Methods include arbitration, where disputing parties agree to be bound to the decision of an independent third party, and mediation, where a third party tries to arrange a settlement between the two sides. Alternative Markets — Mechanisms used to fund self-insurance. This includes captives, which are insurers owned by one or more non-insurers to provide owners with coverage.

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    Risk-retention groups, formed by members of similar professions or businesses to obtain liability insurance, are also a form of self-insurance. Annual Annuity Contract Fee — Covers the cost of administering an annuity contract. It is filed with the state insurance department of each jurisdiction in which the company is licensed to conduct business.

    Annuitant — the person s who receives the income from an annuity contract.

    Usually the owner of the contract or his or her spouse. Annuitization — the conversion of the account balance of a deferred annuity contract to income payments. There are two basic types of annuities: deferred and immediate. Deferred annuities allow assets to grow tax deferred over time before being converted to payments to the annuitant.

    Immediate annuities allow payents to being within about a year of purchase. Annuity Accumulation Phase or Period — The period during which the owner of a deferred annuity makes payments to build up assets. Annuity Administrative Charges — Covers the cost of customer for owners variable annuities.

    Annuity Beneficiary — In certain types of annuities, a person who receives annuity contract payments if the annuity owner or annuitant dies while payments are still due. Annuity Contract — An agreement similar to an insurance policy for other insurance products, such as auto insurance. Annuity Contract Owner — The person or entity that purchases an annuity and has all rights to the contract. Usually, but not always, the annuitant the person who receives incomes from the contract. Annuity Death Benefits — The guarantee that if an annuity contract owner dies before annuitization the switchover from the savings payment phase the beneficiary will receive the value of the annuity that is due.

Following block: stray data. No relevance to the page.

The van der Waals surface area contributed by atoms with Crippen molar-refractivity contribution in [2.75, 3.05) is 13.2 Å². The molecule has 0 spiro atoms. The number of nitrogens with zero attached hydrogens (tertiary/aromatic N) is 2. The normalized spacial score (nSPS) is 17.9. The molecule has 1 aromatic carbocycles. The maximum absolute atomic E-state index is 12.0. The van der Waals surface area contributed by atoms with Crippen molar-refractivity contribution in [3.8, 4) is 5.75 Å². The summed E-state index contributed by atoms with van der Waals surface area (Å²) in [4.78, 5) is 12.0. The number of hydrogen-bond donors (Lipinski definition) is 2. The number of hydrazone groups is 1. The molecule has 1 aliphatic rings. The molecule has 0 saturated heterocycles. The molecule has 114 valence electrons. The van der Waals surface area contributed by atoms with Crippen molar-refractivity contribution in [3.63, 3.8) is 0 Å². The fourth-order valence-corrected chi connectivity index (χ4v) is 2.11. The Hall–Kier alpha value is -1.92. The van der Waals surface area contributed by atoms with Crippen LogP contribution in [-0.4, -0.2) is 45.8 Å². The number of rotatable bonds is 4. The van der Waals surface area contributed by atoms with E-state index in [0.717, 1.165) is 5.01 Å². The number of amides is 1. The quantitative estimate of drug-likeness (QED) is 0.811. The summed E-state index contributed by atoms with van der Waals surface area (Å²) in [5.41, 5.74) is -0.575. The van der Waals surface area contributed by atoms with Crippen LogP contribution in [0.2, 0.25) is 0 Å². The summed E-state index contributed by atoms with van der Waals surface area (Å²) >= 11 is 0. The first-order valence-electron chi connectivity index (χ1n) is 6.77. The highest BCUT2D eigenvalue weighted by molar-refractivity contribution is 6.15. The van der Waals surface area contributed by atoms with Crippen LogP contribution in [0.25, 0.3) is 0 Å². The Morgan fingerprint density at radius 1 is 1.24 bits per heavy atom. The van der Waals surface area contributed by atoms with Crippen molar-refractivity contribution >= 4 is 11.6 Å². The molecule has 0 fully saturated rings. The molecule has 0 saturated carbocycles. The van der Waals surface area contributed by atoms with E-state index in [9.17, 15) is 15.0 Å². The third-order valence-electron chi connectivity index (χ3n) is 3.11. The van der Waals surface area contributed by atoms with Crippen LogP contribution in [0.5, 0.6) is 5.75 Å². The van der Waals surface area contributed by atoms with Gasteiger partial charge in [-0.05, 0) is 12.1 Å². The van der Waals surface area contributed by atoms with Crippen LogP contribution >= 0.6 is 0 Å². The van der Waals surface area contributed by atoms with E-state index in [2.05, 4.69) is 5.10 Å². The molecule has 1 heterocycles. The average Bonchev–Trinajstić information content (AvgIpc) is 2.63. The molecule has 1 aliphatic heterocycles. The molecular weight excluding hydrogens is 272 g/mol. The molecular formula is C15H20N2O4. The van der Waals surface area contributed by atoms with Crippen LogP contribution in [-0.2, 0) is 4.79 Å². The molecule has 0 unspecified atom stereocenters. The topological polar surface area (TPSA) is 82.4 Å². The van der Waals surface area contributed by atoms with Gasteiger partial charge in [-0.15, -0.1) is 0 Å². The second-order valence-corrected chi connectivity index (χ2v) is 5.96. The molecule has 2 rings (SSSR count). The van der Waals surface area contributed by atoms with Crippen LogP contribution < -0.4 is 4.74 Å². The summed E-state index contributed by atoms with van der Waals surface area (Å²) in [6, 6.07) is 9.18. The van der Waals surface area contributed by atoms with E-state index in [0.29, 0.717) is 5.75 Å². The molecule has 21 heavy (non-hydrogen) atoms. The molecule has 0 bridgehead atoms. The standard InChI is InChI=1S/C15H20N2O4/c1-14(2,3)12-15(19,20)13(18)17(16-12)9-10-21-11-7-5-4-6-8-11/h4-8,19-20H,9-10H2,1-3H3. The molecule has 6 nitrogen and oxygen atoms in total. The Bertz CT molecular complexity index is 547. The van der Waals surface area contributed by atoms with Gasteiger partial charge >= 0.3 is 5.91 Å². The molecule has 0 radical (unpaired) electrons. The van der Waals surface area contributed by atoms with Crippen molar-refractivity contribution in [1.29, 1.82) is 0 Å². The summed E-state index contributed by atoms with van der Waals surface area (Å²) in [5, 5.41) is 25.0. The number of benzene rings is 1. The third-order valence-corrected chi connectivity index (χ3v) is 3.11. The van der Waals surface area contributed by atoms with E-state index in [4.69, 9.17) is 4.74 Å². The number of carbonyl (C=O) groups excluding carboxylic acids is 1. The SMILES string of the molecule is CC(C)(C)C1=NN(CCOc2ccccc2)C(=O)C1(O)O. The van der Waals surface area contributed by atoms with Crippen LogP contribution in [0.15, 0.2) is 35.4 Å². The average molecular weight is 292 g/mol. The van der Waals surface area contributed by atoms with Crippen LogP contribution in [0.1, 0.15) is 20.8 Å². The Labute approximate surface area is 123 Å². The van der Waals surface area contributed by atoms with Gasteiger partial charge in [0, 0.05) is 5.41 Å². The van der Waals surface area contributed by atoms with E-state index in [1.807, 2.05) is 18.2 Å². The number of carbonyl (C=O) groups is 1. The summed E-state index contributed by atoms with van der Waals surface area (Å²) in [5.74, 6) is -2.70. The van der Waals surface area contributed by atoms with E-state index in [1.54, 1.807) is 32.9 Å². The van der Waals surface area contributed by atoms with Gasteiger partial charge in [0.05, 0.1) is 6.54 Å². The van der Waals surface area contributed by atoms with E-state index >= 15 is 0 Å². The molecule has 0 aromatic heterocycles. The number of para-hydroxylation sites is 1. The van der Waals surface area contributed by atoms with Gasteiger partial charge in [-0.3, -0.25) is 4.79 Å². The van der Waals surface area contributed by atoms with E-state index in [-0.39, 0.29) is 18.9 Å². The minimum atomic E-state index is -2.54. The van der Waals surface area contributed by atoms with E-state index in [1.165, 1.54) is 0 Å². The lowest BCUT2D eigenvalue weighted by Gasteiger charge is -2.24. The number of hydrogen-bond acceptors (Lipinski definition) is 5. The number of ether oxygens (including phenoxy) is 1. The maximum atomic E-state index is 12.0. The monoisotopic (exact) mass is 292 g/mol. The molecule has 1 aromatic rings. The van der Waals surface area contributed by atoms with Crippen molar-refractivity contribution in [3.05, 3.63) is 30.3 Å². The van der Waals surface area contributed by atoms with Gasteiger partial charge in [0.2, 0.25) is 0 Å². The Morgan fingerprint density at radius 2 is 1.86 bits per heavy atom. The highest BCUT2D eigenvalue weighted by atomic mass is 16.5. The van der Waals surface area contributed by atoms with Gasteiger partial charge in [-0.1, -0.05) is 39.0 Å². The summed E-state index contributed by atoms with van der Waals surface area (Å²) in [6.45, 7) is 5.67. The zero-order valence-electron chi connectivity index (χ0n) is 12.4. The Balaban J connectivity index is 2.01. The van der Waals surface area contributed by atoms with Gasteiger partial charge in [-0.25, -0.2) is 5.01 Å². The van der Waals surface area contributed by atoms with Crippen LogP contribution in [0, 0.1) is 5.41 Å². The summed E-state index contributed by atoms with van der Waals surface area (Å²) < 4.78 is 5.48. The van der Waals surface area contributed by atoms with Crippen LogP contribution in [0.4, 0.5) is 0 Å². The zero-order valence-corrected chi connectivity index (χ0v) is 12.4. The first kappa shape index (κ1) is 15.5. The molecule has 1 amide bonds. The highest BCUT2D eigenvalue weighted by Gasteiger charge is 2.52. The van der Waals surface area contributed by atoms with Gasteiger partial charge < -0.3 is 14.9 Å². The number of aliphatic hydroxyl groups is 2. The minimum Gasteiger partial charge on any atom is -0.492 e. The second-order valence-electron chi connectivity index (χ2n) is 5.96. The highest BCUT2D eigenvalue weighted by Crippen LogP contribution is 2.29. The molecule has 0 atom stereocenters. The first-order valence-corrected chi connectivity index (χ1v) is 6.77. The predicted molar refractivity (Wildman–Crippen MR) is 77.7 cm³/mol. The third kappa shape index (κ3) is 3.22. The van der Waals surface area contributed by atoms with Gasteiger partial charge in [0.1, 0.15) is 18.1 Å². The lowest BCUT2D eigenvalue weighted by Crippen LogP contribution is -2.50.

Annuity Insurance Charges — Covers administrative, mortality and expense risk costs. Annuity Investment Management Fee — The fee paid for the management of variable annuity invested assets. Annuity Prospectus — Legal document providing detailed information about variable annuity contracts. Must be offered to each prospective buyer. Annuity Purchase Rate — The cost of an annuity based on such factors as the age and gender of the contract owner.

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    Antitrust Laws — Laws that prohibit companies from working as a group to set prices, restrict supplies or stop competition in the marketplace. The insurance industry is subject to state antitrust laws but has a limited exemption from federal antitrust laws. This exemption, set out in the McCarran-Ferguson Act, permits insurers to jointly develop common insurance forms and share loss data to help them price policies.

    Apportionment — The dividing of a loss proportionately among two or more insurers that cover the same loss. Arbitration — Procedure in which an insurance company and the insured or a vendor agree to settle a claim dispute by accepting a decision made by a third party. Asset-Backed Securities — Bonds that represent pools of loans of similar types, duration and interest rates. Almost any loan with regular repayments of prinipal and interest can be securitized, from auto loans and equipment leases to credit card receiveables and mortgages.

    Assets — Property owned, in this case by an insurance company, including stocks, bonds, and real estate. Insurance accounting is concerned with solvency and the ability to pay claims. State insurance laws therefore require a conservative valuation of assets, prohibiting insurance companies from listing assets on their balance sheets whose value are uncertain, such as furniture, fixtures, debt balances, and accounts receiveable that are more than 90 days past due. See addmitted assets.

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    These are the most well known type of residual auto insurance market, which exist in every state. In an unassigned risk plan, all insurers selling auto insurance in the state are assigned these drivers to insure, based on the amount of insurance they sell in the regular market. See Residual Market.